China is telling the United States the self-immolation of two Tibetan monks is none of Washington's business.
Foreign Ministry spokesman Hong Lei said Wednesday that China opposes interference in its internal affairs by any other country. He also insisted that China protects the legal rights of its ethnic minorities.
Hong was reacting to U.S. remarks concerning reports that two monks had set themselves on fire at a monastery in western China to protest government policies.
State Department spokeswoman Victoria Nuland urged Beijing Tuesday to respect the rights of Tibetans and to address policies that have created tension in their areas. She also asked Beijing to protect Tibetans’ unique religious, cultural and linguistic identity.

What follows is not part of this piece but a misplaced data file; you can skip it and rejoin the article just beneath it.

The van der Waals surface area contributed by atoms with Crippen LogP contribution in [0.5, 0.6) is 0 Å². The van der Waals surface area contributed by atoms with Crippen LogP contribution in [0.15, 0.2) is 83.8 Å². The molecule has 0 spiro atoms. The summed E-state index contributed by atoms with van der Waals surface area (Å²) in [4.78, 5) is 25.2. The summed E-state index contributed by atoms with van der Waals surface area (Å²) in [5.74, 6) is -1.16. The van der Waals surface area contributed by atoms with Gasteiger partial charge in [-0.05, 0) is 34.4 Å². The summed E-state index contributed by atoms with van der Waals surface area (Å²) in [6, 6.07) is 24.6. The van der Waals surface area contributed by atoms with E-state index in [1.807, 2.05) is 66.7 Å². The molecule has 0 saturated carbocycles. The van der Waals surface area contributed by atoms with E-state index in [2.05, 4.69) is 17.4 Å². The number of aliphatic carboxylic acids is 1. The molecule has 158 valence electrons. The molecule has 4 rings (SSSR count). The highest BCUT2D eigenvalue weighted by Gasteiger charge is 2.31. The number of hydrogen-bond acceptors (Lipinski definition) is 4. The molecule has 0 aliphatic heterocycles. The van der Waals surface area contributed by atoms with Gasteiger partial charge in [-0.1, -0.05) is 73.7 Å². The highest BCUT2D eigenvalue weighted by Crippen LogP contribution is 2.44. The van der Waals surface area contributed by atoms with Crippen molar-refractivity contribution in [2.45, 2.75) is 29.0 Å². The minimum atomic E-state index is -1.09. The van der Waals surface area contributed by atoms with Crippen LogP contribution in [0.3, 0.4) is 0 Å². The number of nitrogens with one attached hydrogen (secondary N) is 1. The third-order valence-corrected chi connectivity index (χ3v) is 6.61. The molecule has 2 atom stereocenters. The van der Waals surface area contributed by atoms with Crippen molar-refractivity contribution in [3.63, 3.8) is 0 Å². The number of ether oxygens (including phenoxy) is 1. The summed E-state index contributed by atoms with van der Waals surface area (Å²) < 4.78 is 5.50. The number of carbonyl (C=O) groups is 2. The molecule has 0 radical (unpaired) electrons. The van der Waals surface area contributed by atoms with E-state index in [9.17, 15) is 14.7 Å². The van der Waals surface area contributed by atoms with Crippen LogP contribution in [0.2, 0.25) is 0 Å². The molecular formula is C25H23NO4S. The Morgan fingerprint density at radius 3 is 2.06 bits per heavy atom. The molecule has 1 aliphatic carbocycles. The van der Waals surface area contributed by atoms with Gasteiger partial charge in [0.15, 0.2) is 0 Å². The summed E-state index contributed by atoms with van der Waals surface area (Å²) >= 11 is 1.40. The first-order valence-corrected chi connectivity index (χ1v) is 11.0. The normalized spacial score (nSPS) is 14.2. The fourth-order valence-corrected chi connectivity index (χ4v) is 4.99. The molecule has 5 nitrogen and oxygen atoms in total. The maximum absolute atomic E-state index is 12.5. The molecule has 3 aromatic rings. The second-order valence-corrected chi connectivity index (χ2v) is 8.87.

Nuland said the United States continues to urge the Chinese government to allow access to Tibetan areas of China for journalists and diplomats.
Hong declined to say Wednesday whether that policy would change, advising journalists to apply for permission through normal channels.
Tibetan exiles reported Monday that two monks from the Ngaba Kirti monastery in Sichuan province set themselves on fire Monday in an apparent anti-Beijing protest. Media reports said one of the monks died, while the other is in critical condition.
The Phayul.com said one of the monks is the brother of a young Buddhist who died after setting himself on fire at the monastery in March. That protest marked the third anniversary of anti-China unrest and a Chinese crackdown in the same area.
Official Chinese media have not reported on Monday's protests.